Gene technology challenges

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The Gene Scene

The Agricultural Biotechnology Council of Australia (ABCA) is an industry initiative established to increase public awareness of, and encourage informed debate and decision-making about, gene technology. The organisation is supported by a number of agriculture sectors and organisations, including the GRDC.

Barley genes unravelled

Scientists from the University of Adelaide have been part of an international effort to map the entire barley genome.

The research was published recently in the journal Nature and it is being heralded as the key to breeding better barley varieties that are drought, heat, pest and disease resistant.

“We’ve gone out and worked out where all of the genes sit within the barley genome,” said the University of Adelaide’s Professor Peter Langridge, from the Australian Centre for Plant Functional Genomics (ACPFG).

“So we can go to a region of the barley genome and say: ‘Here are genes involved in seed development, or here are genes involved in disease resistance’. We can go in and we can target particular areas now, in ways we couldn’t before.”

The results can be used to create new barley varieties, either by genetic engineering or conventional breeding.

Barley is Australia’s second most important crop, after wheat, with about seven million tonnes of barley harvested a year, worth $1.3 billion.

The barley genome is twice the size of the human genome, so the project has been a huge collaborative task. The International Barley Sequencing Consortium was founded in 2006 and includes scientists from Germany, Japan, Finland, Australia, the UK, the US and China.

New grain research facility in Western Australia

Katanning is the site of the ‘New genes for new environments’ project facility officially opened by Western Australia’s Agriculture Minister Terry Redman in October. The research facility will complement the facility previously launched in Merredin, WA, and is part of a $9-million investment to help develop high-performance grains.

The facilities, operated by the Department of Agriculture and Food, WA (DAFWA), will enable the Australian grains industry to remain internationally competitive through access to the latest global advances in crop technology.

“Genetic modification of crop varieties is helping to deliver productivity gains to growers and the grains industry,” Minister Redman said.

“The ‘New genes for new environments’ facilities meet the stringent national standards of the Office of the Gene Technology Regulator and enable research partners to work with the department to evaluate the performance of trial GM crops in a safe and controlled environment.”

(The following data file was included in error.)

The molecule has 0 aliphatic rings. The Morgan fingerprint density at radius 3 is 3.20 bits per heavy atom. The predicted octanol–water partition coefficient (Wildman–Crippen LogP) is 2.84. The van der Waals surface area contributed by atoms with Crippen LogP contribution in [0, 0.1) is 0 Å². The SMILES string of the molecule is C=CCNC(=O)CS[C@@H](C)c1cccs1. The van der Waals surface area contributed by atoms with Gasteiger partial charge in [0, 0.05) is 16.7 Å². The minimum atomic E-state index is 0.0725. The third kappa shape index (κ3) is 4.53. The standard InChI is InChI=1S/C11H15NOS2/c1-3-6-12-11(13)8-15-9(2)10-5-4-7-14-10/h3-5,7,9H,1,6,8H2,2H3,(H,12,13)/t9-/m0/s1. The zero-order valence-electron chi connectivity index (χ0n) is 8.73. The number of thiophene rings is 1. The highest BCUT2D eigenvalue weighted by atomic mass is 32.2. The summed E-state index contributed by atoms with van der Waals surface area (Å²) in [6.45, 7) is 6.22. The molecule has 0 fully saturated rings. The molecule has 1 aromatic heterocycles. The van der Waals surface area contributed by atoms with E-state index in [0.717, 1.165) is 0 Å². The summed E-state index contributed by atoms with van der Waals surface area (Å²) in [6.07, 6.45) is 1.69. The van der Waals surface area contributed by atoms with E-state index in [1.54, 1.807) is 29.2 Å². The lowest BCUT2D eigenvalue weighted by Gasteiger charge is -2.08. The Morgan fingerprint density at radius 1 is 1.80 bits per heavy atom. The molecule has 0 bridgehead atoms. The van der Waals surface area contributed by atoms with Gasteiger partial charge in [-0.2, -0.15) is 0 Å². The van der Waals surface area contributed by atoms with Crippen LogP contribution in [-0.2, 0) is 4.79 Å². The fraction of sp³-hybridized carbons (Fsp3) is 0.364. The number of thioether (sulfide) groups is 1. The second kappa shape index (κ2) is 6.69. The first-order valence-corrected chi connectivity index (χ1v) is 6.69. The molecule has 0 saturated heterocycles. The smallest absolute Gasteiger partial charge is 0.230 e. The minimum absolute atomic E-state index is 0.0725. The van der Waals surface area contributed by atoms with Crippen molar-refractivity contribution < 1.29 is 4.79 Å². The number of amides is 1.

The media release stated that since its approval in 2010, WA grain growers had increased the area planted to GM canola to an estimated 125,000 hectares in 2012. Effective segregation means that WA’s non-GM canola continues to be sold to the GM-sensitive European Union (EU) market.

GM maize, rats and cancer

In September, the research results of a team of French university scientists studying rats fed a particular GM maize variety that experienced negative health effects were published in the Food and Chemical Toxicology journal. Specifically, the researchers reported that rats fed a diet supplemented with either the herbicide Roundup® or a GM maize tolerant to Roundup® had a reduced lifespan and a higher incidence of tumours.

The research has since been rejected by government regulatory agencies.

In its final evaluation of the paper by French scientist Gilles-Eric Seralini and his research team, the European Food Safety Authority (EFSA) concluded: “Serious defects in the design and methodology of a paper by Séralini et al. mean it does not meet acceptable scientific standards and there is no need to re-examine previous safety evaluations of the GM corn involved. These are the conclusions of separate and independent assessments carried out by the EFSA and six EU member states [Belgium, Denmark, France, Germany, Italy and the Netherlands].”

EFSA’s final review confirmed its initial assessment that the authors’ conclusions cannot be regarded as scientifically sound because of inadequacies in the design, reporting and analysis of the study. Some of the shortcomings of the research, according to EFSA, include that the strain of rat used in the two-year study is prone to developing tumours during their life expectancy of approximately two years regardless of any treatment and that the researchers have not complied with internationally recognised methods for setting up and carrying out experiments. For example, a minimum of 50 rats is required per treatment group in order to draw firm conclusions and the authors used only 10 rodents per group.

Australia’s food regulator, Food Standards Australia New Zealand (FSANZ), has also released a statement regarding the GM maize research. It states: “the relevance of the reported findings and conclusions drawn is limited because of a number of methodological and interpretive limitations … the claimed toxicity of Roundup® is implausible and doesn’t align with extensive data from well designed and conducted long-term studies that used the active ingredient of Roundup®, glyphosate, in multiple species (i.e. mice, rats, rabbits and dogs) at higher doses where no effects were observed.”

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